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Illinois measure would give income tax exemption for student loans “forgiveness” | Illinois

(The Center Square) – Illinois state senators are seeking an income tax exemption for student loan forgiveness, among other tax code changes.

The legislature was in Springfield for two days the week before Thanksgiving. They are back for three days next week to end the year. An invoice in the queue contains changes. State Senator Celina Villanueva told a Senate committee earlier this month it had four components.

“The first is an income tax exemption for student loan forgiveness,” she said. “This is to ensure that Illinois income taxpayers who are exempt from or in receipt of student loan forgiveness are exempt if the federal government does not exempt those federal income taxes for that loan origination.”

The government loan forgiveness program passed by Congress and enacted years ago by former President George W. Bush has canceled some debt.

“Amounts waived under the PSLF program are not considered income by the Internal Revenue Service,” the program’s website states. “Therefore, you don’t have to pay federal income tax on the amount of your forgiven direct loans.”

Regardless, President Joe Biden’s executive order for a $10,000-$20,000 loan forgiveness is bound in court. Biden on Tuesday announced an extension to the student loan repayment freeze initiated by former President Donald Trump during the COVID-19 pandemic. That won’t be overturned now until the case challenging Biden’s order is settled in court.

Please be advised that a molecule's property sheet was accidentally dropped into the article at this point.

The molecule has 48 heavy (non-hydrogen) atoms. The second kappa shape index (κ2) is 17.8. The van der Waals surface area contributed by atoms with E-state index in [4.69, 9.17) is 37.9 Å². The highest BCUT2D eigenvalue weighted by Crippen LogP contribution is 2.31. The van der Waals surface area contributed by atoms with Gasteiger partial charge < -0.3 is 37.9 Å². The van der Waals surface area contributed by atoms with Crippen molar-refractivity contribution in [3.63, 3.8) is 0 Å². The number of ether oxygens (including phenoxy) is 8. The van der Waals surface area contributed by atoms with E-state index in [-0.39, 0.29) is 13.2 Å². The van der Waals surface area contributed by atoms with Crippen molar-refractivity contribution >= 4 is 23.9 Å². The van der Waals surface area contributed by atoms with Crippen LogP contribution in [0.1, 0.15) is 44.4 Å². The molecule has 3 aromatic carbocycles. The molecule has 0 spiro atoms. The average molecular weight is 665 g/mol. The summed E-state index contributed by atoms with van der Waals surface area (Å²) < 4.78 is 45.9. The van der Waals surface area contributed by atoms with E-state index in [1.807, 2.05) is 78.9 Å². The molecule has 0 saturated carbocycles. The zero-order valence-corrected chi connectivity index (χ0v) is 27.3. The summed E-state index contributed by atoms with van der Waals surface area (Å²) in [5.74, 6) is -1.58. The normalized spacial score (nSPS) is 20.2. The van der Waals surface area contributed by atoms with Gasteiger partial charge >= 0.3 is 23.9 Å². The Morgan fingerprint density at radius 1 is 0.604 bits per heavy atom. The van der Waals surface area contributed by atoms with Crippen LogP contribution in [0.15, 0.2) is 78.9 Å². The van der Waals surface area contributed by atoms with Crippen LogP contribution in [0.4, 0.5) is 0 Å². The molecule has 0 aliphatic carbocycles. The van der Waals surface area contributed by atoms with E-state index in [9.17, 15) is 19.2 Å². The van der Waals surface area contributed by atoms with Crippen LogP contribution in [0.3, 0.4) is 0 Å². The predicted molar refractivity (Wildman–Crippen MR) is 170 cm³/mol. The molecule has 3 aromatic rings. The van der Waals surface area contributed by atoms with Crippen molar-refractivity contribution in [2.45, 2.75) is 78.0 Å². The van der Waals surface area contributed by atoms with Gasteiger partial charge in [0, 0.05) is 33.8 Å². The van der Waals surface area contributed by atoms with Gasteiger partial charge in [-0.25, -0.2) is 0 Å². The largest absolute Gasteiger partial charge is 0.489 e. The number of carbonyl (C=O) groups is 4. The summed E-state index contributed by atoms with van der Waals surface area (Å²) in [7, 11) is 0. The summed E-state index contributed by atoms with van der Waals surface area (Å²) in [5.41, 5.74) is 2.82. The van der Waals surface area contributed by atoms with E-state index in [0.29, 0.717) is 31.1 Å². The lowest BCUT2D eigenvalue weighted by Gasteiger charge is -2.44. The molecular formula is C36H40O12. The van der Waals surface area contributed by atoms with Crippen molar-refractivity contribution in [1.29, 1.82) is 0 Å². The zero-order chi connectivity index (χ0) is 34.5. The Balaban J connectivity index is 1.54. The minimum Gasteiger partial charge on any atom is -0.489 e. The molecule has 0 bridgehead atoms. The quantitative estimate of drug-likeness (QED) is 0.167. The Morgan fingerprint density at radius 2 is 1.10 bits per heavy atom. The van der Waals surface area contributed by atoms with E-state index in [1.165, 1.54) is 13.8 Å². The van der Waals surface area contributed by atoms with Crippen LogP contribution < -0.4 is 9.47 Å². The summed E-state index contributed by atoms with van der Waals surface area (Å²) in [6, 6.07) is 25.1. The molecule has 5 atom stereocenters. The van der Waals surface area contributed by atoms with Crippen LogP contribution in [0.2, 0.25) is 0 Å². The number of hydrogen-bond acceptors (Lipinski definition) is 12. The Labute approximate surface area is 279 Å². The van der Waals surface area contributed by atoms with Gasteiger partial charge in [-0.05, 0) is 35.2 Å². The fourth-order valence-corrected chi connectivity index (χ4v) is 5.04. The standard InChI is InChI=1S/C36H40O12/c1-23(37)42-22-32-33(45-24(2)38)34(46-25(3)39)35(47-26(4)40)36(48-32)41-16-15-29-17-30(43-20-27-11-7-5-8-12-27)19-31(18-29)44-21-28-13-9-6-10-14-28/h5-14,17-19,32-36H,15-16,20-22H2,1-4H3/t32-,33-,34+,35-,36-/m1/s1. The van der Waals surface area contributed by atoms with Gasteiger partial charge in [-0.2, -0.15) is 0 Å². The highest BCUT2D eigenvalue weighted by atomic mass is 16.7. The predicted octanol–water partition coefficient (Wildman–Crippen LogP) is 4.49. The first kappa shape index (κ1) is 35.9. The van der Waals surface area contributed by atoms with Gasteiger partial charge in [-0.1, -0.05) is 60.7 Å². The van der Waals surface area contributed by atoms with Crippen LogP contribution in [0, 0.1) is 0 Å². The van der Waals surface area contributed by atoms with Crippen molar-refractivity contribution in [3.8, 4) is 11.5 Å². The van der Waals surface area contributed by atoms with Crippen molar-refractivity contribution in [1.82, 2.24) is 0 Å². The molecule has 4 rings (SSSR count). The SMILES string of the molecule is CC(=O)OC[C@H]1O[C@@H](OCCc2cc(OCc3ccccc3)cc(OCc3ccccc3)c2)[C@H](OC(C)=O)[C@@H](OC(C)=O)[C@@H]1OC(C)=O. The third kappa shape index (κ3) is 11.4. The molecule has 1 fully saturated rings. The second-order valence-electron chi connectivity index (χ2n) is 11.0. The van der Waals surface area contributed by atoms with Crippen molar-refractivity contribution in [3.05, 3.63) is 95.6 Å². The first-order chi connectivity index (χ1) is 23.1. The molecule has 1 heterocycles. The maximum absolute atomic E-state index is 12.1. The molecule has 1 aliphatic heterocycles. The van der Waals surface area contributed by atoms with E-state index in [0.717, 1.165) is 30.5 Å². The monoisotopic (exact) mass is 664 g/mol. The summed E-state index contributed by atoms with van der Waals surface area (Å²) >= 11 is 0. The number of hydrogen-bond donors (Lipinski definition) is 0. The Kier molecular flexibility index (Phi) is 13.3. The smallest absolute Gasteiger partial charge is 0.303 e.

“It’s not fair to ask tens of millions of borrowers who are eligible for relief to resume their student debt payments while the courts review the lawsuit,” Biden said in a Twitter video.

Villanueva’s bill at the Illinois Statehouse also allows people with disabilities to be exempt from Illinois income taxes for up to $10,000 in contributions to savings accounts to achieve a better life experience.

Another provision provides a $2 million tax credit for touring Broadway productions.

“As a musical lover, this is a good thing because who doesn’t love ‘Wicked’ or ‘Hamilton’ or any of the other wonderful shows that are touring our state,” she said.

Also included in their bill, Cook County taxpayers will get an extra month to pay property taxes with no accrued interest.

State lawmakers are back for three days this week. The measure is pending final passage in the Senate before the House of Representatives can approve it and then refer it to the governor.

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